- Associated Press - Saturday, July 18, 2015

BIRMINGHAM, Ala. (AP) - Doug Layton, a familiar voice to Birmingham radio listeners for more than a half-century, died Wednesday night in his Vestavia Hills home following a long battle with cancer. He was 81 years old.

As big as he was on Birmingham radio, though, Mr. Layton was probably better known around the state for being part of the Alabama Crimson Tide’s radio broadcast team for 32 years — first as a football color analyst and later as a pre-game host. He also was a play-by-play announcer for Alabama basketball games.

In celebration of his long and colorful life, we asked a few people who worked with him and knew him best to share some of their favorite memories of Mr. Layton.

Eli Gold, University of Alabama football play-by-play announcer:

“He was one of those guys who was very instrumental in me being accepted. Obviously, coming in as a New York guy with pro sports experience and no connection to the university, it took Doug and (sideline reporter) Jerry Duncan and (producer) Bert Bank to make sure I wasn’t going to be run off. So I always owed that to Doug — his being outspoken in letting folks know, hey, accept the kid; he’s a nice boy. So I owed that to him from the get-go. And of course, traveling with Doug and being with Doug was a morning show come-to life. It was always jokes: ‘Did you hear this one? Did you hear that one?’ And he knew football, too. He knew the players, and of course, everybody knew Doug.”

Jerry Duncan, former sideline reporter on the Crimson Tide football broadcasts:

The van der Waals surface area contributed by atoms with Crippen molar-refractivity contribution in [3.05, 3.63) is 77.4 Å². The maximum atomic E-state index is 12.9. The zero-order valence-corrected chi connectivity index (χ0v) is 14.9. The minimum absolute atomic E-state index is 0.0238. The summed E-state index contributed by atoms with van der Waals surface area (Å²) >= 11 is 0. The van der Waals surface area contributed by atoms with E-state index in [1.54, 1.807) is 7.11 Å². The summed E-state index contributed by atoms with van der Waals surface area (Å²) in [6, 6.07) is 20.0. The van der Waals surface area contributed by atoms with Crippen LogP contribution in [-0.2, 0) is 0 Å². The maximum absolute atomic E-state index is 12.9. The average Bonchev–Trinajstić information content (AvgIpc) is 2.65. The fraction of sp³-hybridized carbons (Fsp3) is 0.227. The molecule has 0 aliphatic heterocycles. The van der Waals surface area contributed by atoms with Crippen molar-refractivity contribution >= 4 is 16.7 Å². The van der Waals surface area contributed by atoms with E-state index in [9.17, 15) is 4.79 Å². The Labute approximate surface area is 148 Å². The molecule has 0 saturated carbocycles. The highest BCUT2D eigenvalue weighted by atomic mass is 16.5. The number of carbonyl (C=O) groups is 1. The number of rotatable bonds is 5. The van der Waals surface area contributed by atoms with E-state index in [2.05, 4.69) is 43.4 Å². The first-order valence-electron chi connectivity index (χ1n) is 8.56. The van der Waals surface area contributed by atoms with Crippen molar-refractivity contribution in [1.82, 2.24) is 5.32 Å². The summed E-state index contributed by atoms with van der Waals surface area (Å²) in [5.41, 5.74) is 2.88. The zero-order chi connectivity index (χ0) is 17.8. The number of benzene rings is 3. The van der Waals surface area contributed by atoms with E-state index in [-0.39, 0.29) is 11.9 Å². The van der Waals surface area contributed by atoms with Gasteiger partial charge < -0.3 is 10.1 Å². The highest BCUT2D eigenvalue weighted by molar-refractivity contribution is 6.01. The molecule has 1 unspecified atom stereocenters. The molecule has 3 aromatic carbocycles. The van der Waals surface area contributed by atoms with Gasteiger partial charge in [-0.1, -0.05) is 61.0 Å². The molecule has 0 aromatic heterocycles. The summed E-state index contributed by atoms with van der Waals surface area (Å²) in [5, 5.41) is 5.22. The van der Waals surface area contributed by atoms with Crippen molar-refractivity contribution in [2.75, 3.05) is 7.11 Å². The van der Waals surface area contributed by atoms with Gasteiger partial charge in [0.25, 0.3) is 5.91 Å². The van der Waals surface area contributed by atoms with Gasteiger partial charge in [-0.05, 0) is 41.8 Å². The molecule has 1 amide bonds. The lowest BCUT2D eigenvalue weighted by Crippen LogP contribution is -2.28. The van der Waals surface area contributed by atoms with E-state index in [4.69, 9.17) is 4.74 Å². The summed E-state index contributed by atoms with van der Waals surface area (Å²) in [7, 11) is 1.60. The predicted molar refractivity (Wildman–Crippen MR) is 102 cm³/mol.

“I guess the most fun I’ve ever had in my life was traveling with Doug and John (Forney) all those years. And, of course, Alabama had that great run in the ‘70s where they won all those games. We traveled to every game together, either flew or drove together. I never will forget all the trips we made to Knoxville on the Third Saturday in October. We would leave and go drive up through the mountains and see the leaves turning. Just listening to John and Doug tell stories was fascinating to me because they were a little bit older than I was. It was a great experience for me. And Doug and I ended up going to the same church together, at Vestavia Hills (United Methodist Church). Just a great guy. I’ve had so much fun with him. We got into a lot of trouble, too, but not anything bad.”

Tom Roberts, former member of the Alabama broadcast team:

“He always had a great story to tell — just loaded with stories from every place we played in the SEC. And he made those stories funny. The other things is, on the broadcasts, Doug tried to be as positive as he could. I don’t ever recall him being negative, especially about a player. He kind of was of the same philosophy that I am — that the players are there to be players. They’re not children anymore, but they’re certainly not adults. So you be as positive as you can about them. If you want to give somebody some criticism, you criticize the coach. But he very seldom criticized anybody, and I don’t think I ever heard him criticize a player.”

Wimp Sanderson, former University of Alabama basketball coach:

“I’ve been around him a lot at various functions, and he always had something funny to say. I think the amazing thing about him is, he never had any notes. Whatever he said came of the top off his head. I thought that was interesting. He and John Ed (Willoughby) were funny together, but Doug was also funny by himself.”

J. Willoughby, the son of Layton’s longtime radio partner John Ed Willoughby:

“Doug and Dad were really close friends from as far as I can remember… . Dad really loved Doug a lot and really had a lot of respect for him. I think they both would agree that they probably didn’t have the chemistry that Dad had with Tommy (Charles), but they just had a real friendship. They were very much alike, liked hanging out, liked playing golf, going to get a drink. They were buddies.”

___

Information from Al.com, https://www.al.com

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